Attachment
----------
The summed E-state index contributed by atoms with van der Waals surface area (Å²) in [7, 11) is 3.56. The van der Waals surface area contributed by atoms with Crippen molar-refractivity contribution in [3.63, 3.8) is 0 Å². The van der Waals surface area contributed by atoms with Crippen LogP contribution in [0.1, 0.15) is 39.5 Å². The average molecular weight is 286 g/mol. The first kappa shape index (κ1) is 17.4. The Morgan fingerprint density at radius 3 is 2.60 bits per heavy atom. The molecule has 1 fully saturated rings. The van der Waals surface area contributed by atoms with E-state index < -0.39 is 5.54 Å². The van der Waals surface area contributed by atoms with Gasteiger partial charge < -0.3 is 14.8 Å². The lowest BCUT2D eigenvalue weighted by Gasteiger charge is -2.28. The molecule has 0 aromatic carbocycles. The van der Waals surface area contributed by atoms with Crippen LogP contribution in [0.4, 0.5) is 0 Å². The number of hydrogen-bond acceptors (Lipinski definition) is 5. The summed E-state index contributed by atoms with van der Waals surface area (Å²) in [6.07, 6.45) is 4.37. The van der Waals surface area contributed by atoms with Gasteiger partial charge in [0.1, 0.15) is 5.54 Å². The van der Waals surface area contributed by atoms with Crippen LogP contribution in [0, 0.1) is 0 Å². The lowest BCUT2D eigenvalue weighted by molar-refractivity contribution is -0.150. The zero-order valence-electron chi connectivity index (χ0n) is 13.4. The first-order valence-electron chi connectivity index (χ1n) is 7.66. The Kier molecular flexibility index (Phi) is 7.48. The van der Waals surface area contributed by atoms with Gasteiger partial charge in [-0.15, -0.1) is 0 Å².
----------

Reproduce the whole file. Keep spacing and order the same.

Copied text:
The summed E-state index contributed by atoms with van der Waals surface area (Å²) in [7, 11) is 3.56. The van der Waals surface area contributed by atoms with Crippen molar-refractivity contribution in [3.63, 3.8) is 0 Å². The van der Waals surface area contributed by atoms with Crippen LogP contribution in [0.1, 0.15) is 39.5 Å². The average molecular weight is 286 g/mol. The first kappa shape index (κ1) is 17.4. The Morgan fingerprint density at radius 3 is 2.60 bits per heavy atom. The molecule has 1 fully saturated rings. The van der Waals surface area contributed by atoms with E-state index < -0.39 is 5.54 Å². The van der Waals surface area contributed by atoms with Gasteiger partial charge < -0.3 is 14.8 Å². The lowest BCUT2D eigenvalue weighted by Gasteiger charge is -2.28. The molecule has 0 aromatic carbocycles. The van der Waals surface area contributed by atoms with Crippen LogP contribution in [0.4, 0.5) is 0 Å². The number of hydrogen-bond acceptors (Lipinski definition) is 5. The summed E-state index contributed by atoms with van der Waals surface area (Å²) in [6.07, 6.45) is 4.37. The van der Waals surface area contributed by atoms with Gasteiger partial charge in [0.1, 0.15) is 5.54 Å². The van der Waals surface area contributed by atoms with Crippen LogP contribution in [0, 0.1) is 0 Å². The lowest BCUT2D eigenvalue weighted by molar-refractivity contribution is -0.150. The zero-order valence-electron chi connectivity index (χ0n) is 13.4. The first-order valence-electron chi connectivity index (χ1n) is 7.66. The Kier molecular flexibility index (Phi) is 7.48. The van der Waals surface area contributed by atoms with Gasteiger partial charge in [-0.15, -0.1) is 0 Å².